A Ball and a Chicken
To Sabbath School teachers: This story is for Sabbath, November 26.
f you’ve ever been in a big storm, you might be able to imagine what it is like to be in a cyclone. In 2015, a powerful category 5 cyclone hit many of the islands of Vanuatu in the South Pacific, destroying and flattening many homes and churches. The people who lived on these islands needed help.
A few months later, a team of young men from Vanuatu and a builder named Peter from Australia traveled from island to island. They built 41 new buildings that could stand strong if another cyclone came.
On one of those islands, Tanna, on the top of a mountain, is a small village. This village is called Nukuka, and very few people ever visit it.
The village needed a new church, so the builders brought wood, concrete, a roof, and other materials on a boat. They unloaded everything onto the beach, then dragged everything up the mountain.
Children played nearby as the workers built the new church. They had no toys, but played games with sticks and other toys made from bush.
It would take about one week for the new church building to be built. During that week, Peter, the Australian, had to travel back to the city of Vila by airplane to pick up some supplies for the new church. One of the young boys heard that Peter was leaving. We’ll call him Joe. Joe approached Peter with a request. .
“Could you please bring me back a soccer ball?” he asked.
Peter looked at Joe, kindly. “Most children are scared of me, let alone talk to me,” he said. “Because you have asked me this request, I will bring you back a ball. But I have one request of you: This ball will not just be your ball, but the village ball, shared with all of the children.”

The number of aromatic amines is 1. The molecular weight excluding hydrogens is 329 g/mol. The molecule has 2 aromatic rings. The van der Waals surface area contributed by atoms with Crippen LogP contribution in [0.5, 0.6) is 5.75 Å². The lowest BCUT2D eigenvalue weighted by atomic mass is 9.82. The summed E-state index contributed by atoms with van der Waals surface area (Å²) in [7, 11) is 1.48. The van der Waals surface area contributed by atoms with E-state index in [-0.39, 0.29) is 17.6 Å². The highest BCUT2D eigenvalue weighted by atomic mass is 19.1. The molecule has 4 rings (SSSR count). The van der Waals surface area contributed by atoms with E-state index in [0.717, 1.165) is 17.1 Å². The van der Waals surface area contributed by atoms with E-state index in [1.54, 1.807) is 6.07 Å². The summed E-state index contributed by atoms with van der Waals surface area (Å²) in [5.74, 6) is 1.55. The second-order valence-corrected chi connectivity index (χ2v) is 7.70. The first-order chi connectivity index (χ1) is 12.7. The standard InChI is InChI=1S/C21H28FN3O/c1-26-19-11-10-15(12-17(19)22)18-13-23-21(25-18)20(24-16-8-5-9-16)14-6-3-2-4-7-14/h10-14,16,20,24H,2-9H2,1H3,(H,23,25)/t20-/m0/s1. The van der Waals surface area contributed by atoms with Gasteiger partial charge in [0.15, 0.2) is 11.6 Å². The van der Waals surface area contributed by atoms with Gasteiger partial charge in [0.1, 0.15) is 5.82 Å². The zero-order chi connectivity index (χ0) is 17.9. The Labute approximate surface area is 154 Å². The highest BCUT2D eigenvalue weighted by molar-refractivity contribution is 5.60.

The boy nodded and ran off to play.
A few days later, Peter arrived back at Nukuka. He climbed the mountain with something special under his arm: a real soccer ball. The boy ran up to Peter when he arrived. As Peter gave him the ball, he noticed the boy blink away tears.
That Sabbath was a very special day. All of the village people gathered in their new church on the top of the mountain to worship God. This building would be a safe place for the people if there ever was another cyclone.
On Sunday, the workers were ready to leave, and the whole village came out to say goodbye. Three of the people who came to say goodbye were Joe, his widowed mother, and his little sister. The boy had brought a thank-you gift for Peter — a live chicken and a stick of sugar cane. This was a very generous gift indeed! Peter thanked him for his gift but accepted only the sugar cane. Jesus tells us, “It is more blessed to give than to receive” (Acts 20:35, NKJV). Both Peter and the boy knew this to be true on that day. What will you give to others to show them that Jesus cares?